Automated decision-making has revolutionized the way companies operate with less human intervention. As a result, managers and subject-matter experts can spend their time on more complicated tasks.
Decision engines lie at the heart of this digital transformation.
A decision engine uses input data and business rules to make decisions. This tool works best for decisions that need to be made often, accurately, and instantly.
What is a Decision Engine?
A decision engine is a customizable rules-driven solution that can run automated decisions using business rules created by the user. That means that decision engines can be set up in such a way to automatically make business decisions without having to rely on input from users.
A decision engine is a term that represents logic, often in the form of a rules flow, decision trees, or decision tables that can manage and automate decisions. Most decisions that provide business value tend to be complicated and composed of a sequence of smaller decisions.
Examples of Decision-Making
As companies gather more information from various data sources about consumers' preferences, decision engines can help them form closer relationships with their customers by offering personalized products or services. For example, a travel agency can install a decision engine on their website to show new and interesting travel destinations to specific visitors.
So, if a customer who exclusively buys holiday packages in the Caribbean is looking to go on a holiday, the website will place holiday packages in other destinations farther down the results page.
A decision engine can also be set up as a filtering system. For instance, if a customer were interested in purchasing a car online, the website could ask a series of binary questions in order to specify the particular criteria and refine the search results.
So, for example, there would be questions related to whether the user wants two or four-wheel drive, convertible, horsepower, and so on.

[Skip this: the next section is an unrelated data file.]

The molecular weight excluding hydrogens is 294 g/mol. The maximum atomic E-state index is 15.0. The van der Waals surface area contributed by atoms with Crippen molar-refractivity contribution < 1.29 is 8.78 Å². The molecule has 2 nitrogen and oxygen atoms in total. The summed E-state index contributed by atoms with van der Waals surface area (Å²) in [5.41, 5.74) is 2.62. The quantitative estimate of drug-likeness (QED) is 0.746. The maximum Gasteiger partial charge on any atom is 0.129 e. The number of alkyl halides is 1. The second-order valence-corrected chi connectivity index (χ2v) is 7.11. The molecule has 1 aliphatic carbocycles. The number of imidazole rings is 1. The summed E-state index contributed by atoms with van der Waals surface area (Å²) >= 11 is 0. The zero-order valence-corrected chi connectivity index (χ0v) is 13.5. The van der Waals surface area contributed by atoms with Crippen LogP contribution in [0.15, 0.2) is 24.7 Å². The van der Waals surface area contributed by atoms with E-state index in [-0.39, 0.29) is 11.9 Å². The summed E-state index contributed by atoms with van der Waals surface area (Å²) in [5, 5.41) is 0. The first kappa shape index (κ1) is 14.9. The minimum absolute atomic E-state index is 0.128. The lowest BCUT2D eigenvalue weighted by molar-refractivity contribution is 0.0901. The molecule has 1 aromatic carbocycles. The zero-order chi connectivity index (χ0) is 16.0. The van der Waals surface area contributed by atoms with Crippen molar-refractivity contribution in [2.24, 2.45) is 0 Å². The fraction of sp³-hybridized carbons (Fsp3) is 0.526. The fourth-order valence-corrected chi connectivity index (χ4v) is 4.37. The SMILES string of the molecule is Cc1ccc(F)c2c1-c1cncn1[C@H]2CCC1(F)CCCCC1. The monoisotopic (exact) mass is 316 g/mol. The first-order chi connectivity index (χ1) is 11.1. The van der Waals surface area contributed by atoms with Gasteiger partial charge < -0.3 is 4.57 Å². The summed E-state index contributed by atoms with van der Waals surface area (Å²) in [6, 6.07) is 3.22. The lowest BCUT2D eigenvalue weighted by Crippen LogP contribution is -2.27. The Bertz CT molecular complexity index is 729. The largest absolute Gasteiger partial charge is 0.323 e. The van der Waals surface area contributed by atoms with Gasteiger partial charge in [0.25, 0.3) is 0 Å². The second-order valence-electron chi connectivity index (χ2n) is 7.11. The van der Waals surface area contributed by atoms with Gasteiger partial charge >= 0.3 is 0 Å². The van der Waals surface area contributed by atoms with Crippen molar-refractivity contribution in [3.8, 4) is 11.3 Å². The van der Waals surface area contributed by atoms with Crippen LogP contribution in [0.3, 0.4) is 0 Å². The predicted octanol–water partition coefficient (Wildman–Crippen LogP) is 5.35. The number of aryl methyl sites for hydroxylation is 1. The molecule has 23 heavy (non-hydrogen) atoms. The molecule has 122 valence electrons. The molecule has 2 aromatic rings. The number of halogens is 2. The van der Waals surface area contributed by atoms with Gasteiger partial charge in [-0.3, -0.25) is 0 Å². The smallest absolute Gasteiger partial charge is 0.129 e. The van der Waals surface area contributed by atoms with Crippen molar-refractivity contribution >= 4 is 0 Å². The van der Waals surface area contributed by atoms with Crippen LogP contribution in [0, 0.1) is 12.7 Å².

Different Ways to Express Decisions
Business decisions can be expressed as functions, business rules, decision tables, and decision trees.
Functions enable users to implement any business logic they need by writing code snippets in a tool-specific language.
Business rules are "if-then" conditional statements that outline how business applications should behave under certain conditions. Rules determine what an organization can and cannot do.
Business rules help carry out decisions that relate to business' pricing, product features, business model, and communication with customers.
They play a crucial role in helping to run day-to-day operations in companies but can also express various laws, best practices, business needs, and regulations.
A decision table displays values in rows and columns where each row describes a situation when given inputs (columns) result in certain outputs (also columns). In other words, each table contains a list of factors that outline what conditions cause a rule to trigger, along with the decisions to take and their effects.
Decision tables are best suited for running business rules that have several conditions. Users add a new condition simply by adding a new row or column.
Business users can create decision tables in Higson in which they define input and output columns and then populate data with values in rows.